Archive for January, 2019

Default Folder X 5.3.3 adds helpful text labels, new keyboard shortcuts and more

Monday, January 21st, 2019

Version 5.3.3 of Default Folder X is now available! I’ve been resistant to adding labels to the icons in the toolbar, but have finally been convinced – the improved usability for some people (especially casual users) trumps the aesthetic “messiness” of having the text there. The icon names are now turned on by default, but you can easily turn them off in the prefs, or just by Control-clicking above the “D” icon and choosing “Icon Only”.

This release also lets you set keyboard shortcuts to quickly hop to the Tags or Comments field below a Save dialog. And if you hold down the Option key while clicking the “Save” button to dismiss a Save dialog, Default Folder X will automatically open the folder you just saved your file to, letting you do whatever you need to do with it in the Finder.

There are also bug fixes to resolve several crashes that have been reported, tweaks to clean up the user interface in the Preferences window, and a compatibility fix so that the Finder Windows feature now works with the version of ForkLift distributed through the SetApp subscription service.

Check out the Default Folder X release page for a complete list of changes, as well as download links. Or if you’re already a Default Folder X user, just choose “Check for Updates” from its menu in your menu bar.

App Tamer 2.4.2 is more keyboard-friendly, can float its window, and fixes a really annoying little bug

Thursday, January 3rd, 2019

Version 2.4.2 of App Tamer is available! There’s an exclamation point there because it offers a fix for an annoying problem that cropped up in Mojave, where Core Graphics Event Taps no longer deliver events to applications when they’re in the background (Radar #45934966 if you’re listening, Apple). While that may sound cryptic, the end result was that App Tamer never saw mouse scrolling events when you used a scroll wheel or gesture to scroll the contents of a background window. If the background window belonged to an app that App Tamer had slowed or stopped, that meant that the window would scroll slowly or not at all. This drove me crazy ALL THE TIME because I apparently scroll through web pages and other background windows very frequently.

Anyway, in addition to that issue, this release improves the ability to move through App Tamer’s process list using the keyboard, and lets you keep App Tamer’s window floating on top of all other windows if want to use it to diagnose a problem or keep an eye on CPU-gobbling processes. A number of little interface issues have also been addressed, and a bug fixed for App Tamer waiting too long to slow or stop background processes when they were also set to be hidden after a certain amount of time.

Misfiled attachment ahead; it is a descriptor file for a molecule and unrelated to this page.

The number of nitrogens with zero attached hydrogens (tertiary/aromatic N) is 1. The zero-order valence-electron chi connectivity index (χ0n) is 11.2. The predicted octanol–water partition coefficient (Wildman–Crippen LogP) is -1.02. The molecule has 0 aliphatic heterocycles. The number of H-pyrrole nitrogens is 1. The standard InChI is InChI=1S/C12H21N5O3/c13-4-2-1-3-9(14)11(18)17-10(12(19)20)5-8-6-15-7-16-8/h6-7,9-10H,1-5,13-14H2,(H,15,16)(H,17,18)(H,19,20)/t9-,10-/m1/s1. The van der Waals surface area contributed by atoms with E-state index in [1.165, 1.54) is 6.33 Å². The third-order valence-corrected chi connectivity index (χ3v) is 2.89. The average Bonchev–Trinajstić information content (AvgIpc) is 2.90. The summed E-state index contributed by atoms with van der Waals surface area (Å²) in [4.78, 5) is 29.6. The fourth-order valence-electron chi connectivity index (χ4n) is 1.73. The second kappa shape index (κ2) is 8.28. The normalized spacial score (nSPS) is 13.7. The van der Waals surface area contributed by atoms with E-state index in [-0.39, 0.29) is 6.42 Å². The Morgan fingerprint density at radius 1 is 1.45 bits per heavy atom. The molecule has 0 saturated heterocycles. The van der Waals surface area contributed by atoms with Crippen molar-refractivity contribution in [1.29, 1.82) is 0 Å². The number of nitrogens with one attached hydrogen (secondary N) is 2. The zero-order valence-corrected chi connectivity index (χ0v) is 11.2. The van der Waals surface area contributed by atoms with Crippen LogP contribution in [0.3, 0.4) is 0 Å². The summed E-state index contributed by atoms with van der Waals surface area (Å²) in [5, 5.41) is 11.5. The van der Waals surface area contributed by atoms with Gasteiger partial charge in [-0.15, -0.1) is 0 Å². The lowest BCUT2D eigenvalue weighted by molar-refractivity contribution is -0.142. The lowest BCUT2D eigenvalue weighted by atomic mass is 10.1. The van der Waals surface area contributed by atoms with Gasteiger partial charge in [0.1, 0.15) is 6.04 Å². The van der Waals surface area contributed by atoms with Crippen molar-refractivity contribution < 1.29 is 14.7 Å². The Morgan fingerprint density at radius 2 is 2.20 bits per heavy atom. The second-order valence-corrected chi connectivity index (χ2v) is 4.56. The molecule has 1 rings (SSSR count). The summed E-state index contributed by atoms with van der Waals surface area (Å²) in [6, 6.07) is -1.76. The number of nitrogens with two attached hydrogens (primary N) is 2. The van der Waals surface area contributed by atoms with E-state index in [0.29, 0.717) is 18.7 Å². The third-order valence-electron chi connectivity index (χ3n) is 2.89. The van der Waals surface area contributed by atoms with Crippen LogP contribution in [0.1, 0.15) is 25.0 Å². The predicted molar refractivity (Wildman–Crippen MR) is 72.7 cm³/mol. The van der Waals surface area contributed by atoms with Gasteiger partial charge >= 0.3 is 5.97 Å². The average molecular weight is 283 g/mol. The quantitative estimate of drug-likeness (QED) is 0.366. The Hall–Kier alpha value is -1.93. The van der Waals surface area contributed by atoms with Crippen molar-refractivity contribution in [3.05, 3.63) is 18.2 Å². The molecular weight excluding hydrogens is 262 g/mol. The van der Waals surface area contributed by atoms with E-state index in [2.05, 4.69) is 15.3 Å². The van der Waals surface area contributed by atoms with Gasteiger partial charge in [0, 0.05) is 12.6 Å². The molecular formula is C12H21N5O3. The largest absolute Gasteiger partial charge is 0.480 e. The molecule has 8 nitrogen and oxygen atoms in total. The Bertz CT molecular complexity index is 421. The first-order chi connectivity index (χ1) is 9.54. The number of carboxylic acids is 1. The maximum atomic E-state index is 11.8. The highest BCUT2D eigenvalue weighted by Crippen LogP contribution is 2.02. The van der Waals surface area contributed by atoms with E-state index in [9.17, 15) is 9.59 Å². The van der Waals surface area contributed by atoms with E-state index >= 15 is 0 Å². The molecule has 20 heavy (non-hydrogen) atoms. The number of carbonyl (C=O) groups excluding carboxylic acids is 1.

As usual, this update is free for users who’ve already purchased a license for App Tamer 2.x. You can head over to the App Tamer Release Page to see more details or to download the new version (or just hit “Check for Updates” in App Tamer’s utility menu if you’re already running it).

And Happy New Year!

HistoryHound 2.0

Thursday, January 3rd, 2019

HistoryHound 2.0 was released last month, shortly before Christmas, and I neglected to announce that here on the blog with all the holiday goings-on. This update to our ‘personal web search’ tool adds support for the latest versions of your favorite browsers, as well as providing Mojave compatibility.

In addition, version 2.0 makes HistoryHound smarter about fetching and indexing visited web pages. It won’t repeatedly try to load a page that returns an error, nor will it index “front door” pages where you’re being asked to log in to a secure site. Its error handling has also improved, eliminating a number of bugs and situations where you’d previously have gotten an error message or warning.

Ronald combed through the French localization, providing a host of corrections and improvements to make the user experience more fluid for French-speaking users. And I modernized all the resources to bring everything up to date (though the main window does still use a drawer instead of a sidebar – that anachronistic interface element will be replaced in a future update).

You can hop on over to the HistoryHound Release Page to see a full list of the changes, as well as to download a copy. The update is free if you’ve got a license for version 1.x, even though the major version number has changed. The extent of the internal modifications felt like they merited a “2.0” version number, but because there aren’t many changes on the outside, it didn’t seem fair to charge for the update.